Can movie theaters bounce back in 2022?

The ongoing global pandemic hit the movie theater business hard in 2020 and 2021, with about 630 theater locations still closed across North America, according to Bloomberg, which notes that domestic theaters generated an estimated $4 billion domestically in 2021 compared to $19 billion pre-pandemic in 2019. However, even as the highly contagious Omicron variant spreads, there’s reason for optimism in 2022.

If the content is appealing enough, consumers are willing to take the risk of entering a theater. Sony Pictures’ Spider-Man: No Way Home jumped up the charts to become Sony’s top release of all time and the 10th biggest film in US movie history, earning about $610 million as of January 2nd.  As Hollywood Reporter notes, Spider-Man is the first film to generate pre-pandemic box office numbers. The fact that children as young as five can now be vaccinated means that more families are coming back to the theaters as well. Universal’s animated picture Sing 2, for example, was in the No.2 spot over New Year’s weekend and has grossed around $145 million worldwide. Similarly, Disney’s Encanto, which debuted back at Thanksgiving and is available on Disney+ as well, remains in the top 10 and has grossed $205.7 million worldwide.

On the other hand, Warner Bros’ Matrix Resurrections has struggled commercially, reaching $100 million at the worldwide box office on a reported budget of $190 million. There’s a good chance that Warner’s 2021 release strategy of debuting its films day-and-date on HBO Max hurt its box office haul. For 2022, the studio is returning to a staggered release, but the window is still far shorter than in the past, as big titles like The Batman will hit HBO Max just 45 days after theaters.

There’s no doubt that digital’s increasing presence has made it hard on movie theater operators. Interpret’s VideoWatch reveals that movie theater attendance during the past three-months fell from 50% of consumers pre-pandemic to only 20% of consumers by mid-2021 when theaters began to reopen. Yet, incidence of watching movies online climbed by 9 percentage points in that same time frame.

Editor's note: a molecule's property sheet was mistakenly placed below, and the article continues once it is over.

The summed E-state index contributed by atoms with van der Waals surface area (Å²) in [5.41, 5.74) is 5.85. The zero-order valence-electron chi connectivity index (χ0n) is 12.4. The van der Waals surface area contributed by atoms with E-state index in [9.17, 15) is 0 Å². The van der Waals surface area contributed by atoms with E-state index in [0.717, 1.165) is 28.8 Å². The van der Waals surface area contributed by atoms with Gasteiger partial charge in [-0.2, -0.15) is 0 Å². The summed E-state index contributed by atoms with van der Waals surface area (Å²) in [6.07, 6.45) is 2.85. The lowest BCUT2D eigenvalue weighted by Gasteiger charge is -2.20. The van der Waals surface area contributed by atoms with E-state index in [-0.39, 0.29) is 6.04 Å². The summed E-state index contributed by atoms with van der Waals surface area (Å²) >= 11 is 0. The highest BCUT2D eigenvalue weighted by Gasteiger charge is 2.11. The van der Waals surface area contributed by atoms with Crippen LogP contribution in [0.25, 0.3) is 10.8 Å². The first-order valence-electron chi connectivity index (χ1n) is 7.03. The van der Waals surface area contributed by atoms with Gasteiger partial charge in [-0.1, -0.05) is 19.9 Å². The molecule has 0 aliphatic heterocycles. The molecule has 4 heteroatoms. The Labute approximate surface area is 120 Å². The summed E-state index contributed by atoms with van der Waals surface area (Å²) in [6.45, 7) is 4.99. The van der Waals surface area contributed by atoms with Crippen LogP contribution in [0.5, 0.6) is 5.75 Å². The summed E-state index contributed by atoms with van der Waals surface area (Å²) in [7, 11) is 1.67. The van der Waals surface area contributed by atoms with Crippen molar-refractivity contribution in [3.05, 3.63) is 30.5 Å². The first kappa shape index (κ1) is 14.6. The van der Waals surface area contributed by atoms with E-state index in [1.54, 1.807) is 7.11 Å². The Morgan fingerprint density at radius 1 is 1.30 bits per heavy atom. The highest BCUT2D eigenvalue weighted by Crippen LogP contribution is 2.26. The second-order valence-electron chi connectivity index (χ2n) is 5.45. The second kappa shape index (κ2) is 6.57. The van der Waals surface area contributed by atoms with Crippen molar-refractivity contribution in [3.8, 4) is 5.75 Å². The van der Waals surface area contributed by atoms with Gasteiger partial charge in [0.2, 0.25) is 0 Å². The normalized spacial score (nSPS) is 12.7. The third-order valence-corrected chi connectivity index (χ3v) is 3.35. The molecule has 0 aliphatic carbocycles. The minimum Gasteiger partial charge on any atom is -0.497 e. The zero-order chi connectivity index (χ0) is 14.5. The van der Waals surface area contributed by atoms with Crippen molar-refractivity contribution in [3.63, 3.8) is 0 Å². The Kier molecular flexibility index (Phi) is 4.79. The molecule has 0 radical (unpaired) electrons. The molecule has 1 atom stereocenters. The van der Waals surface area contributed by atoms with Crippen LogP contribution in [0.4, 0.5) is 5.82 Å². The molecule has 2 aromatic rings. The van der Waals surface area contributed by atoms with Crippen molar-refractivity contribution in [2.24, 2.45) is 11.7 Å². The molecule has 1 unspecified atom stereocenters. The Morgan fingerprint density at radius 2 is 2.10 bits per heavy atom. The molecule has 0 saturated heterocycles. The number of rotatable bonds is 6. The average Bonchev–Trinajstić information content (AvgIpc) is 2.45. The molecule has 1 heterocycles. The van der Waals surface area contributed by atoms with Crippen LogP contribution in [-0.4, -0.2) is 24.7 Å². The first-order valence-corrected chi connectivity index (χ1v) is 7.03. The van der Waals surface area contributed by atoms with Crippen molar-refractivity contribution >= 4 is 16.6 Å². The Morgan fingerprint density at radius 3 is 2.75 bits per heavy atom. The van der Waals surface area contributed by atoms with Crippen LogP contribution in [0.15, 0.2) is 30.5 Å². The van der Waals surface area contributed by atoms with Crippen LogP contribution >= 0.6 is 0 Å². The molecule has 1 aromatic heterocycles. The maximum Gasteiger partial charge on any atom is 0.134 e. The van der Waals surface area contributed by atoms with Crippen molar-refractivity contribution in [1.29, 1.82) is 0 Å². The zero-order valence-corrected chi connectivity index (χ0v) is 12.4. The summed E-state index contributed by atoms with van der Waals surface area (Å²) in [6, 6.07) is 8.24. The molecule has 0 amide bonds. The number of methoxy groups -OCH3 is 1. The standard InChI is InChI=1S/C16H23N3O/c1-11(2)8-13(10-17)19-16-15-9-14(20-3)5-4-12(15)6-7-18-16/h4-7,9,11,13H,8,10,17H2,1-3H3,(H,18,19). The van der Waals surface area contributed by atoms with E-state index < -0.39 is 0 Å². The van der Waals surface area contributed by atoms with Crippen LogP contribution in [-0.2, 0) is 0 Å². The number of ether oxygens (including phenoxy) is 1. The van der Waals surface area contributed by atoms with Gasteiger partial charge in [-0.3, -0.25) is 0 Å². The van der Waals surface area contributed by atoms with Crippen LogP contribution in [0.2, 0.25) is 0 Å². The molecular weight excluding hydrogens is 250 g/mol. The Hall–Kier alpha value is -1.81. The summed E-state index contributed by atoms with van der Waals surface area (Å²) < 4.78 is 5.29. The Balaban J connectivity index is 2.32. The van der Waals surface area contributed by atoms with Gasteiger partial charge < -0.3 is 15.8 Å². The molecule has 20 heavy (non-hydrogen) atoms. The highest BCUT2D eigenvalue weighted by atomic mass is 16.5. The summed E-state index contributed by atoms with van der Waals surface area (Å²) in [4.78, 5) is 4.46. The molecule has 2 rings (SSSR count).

“Both studios and theater operators are experimenting heavily, trying to determine the best way forward, and both are learning valuable lessons,” said Brett Sappington, vice president at Interpret. “Studios have wanted to revise movie distribution windows for many years and are now doing so out of necessity. Their learnings will define the new rules of maximizing film revenues in the age of streaming. Theater operators are finding new ways to prove the value of their venues and to engage consumers. Their learnings will define how they will maximize exhibition revenues moving forward.”

Whether 2022 can continue the box office momentum enjoyed by Spider-Man remains to be seen. AMC lost almost $4.6 billion in 2020 and was in the red through the first nine months of 2021. Rival chain Cinemark lost $78 million in its third quarter of 2021. CEO Mark Zoradi just retired from Cinemark but will remain on the board. Even with major headwinds, Zoradi is optimistic, especially if studios can work out windows rather than going straight to streaming. He emphasized to Business Insider that windows are in the best interests of filmmakers because it “eventizes the movie and makes it more valuable in the marketplace.”